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Russian patriarch hopes church schism in Ukraine will be overcome

December 05, 14:21 UTC+3 MOSCOW

It was earlier reported that the Moscow Patriarchate was ready for dialogue with the unrecognized Kiev patriarchate

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Patriarch Kirill of Moscow and All Russia

Patriarch Kirill of Moscow and All Russia

© Alexey Nikolsky/TASS

MOSCOW, December 5. /TASS/.Patriarch Kirill of Moscow and All Russia said on Monday he hopes that the current church schism in Ukraine will be overcome, the Moscow Patriarchate said.

"I hope by God's mercy at some moment this entire split will be overcome. And I was glad about the evidence that the Ukrainian episcopate wants to overcome this schism. Their heart has love for those who separated and certainly they together with them suffer from this split," the patriarch said at the meeting with Patriarch Daniel of the Romanian Orthodox Church at his official residence in Moscow’s Danilov Monastery.

Vladimir Legoida, the director of Moscow Patriarchate’s department for communications between the Church and society, said earlier the Moscow Patriarchate was ready for dialogue with the unrecognized Kiev patriarchate.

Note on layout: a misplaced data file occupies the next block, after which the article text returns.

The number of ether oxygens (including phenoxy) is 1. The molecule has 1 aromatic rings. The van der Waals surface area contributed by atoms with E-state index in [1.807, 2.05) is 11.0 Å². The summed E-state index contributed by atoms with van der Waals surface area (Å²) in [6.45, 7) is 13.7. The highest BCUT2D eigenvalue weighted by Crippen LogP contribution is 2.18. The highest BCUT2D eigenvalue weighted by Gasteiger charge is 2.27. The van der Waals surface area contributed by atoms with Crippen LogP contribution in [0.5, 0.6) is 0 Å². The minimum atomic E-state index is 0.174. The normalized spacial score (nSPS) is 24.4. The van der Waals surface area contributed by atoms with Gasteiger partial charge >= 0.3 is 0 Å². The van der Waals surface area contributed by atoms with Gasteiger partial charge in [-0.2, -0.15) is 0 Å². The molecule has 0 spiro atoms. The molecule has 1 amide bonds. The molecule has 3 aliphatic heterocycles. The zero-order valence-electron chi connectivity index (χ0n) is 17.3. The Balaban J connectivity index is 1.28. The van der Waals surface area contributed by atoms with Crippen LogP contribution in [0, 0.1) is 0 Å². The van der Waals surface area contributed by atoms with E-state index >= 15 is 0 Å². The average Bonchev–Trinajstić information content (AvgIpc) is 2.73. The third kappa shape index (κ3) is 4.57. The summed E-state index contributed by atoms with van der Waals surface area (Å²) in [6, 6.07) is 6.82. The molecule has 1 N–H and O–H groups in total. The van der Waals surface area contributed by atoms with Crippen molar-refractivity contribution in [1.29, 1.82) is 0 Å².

To overcome the split, the Russian Orthodox Church set up a special commission led by Metropolitan Ilarion, the chief of Moscow Patriarchate’s department for external Church relations. Both Russian and Ukrainian clergy take part in its activity.

In 1992, former Metropolitan Filaret of Kiev and All Russia founded the schismatic Ukrainian Orthodox Church reporting to the Kiev Patriarchate, which is not recognized by the international community.

On November 16, Filaret sent a letter to Patriarch Kirill of Moscow and All Russia with a proposal on overcoming the split of the church. However, he later pledged to continue fighting for autocephaly (status of Christian Church whose head bishop does not report to a higher-ranking bishop).

The unrecognized Kiev Patriarchate unites about 5,000 communities.

The Ukrainian Orthodox Church of the Moscow Patriarchate is the biggest in the country, with around 12,000 communities, and some 70% of Orthodox Ukrainians are its worshippers.

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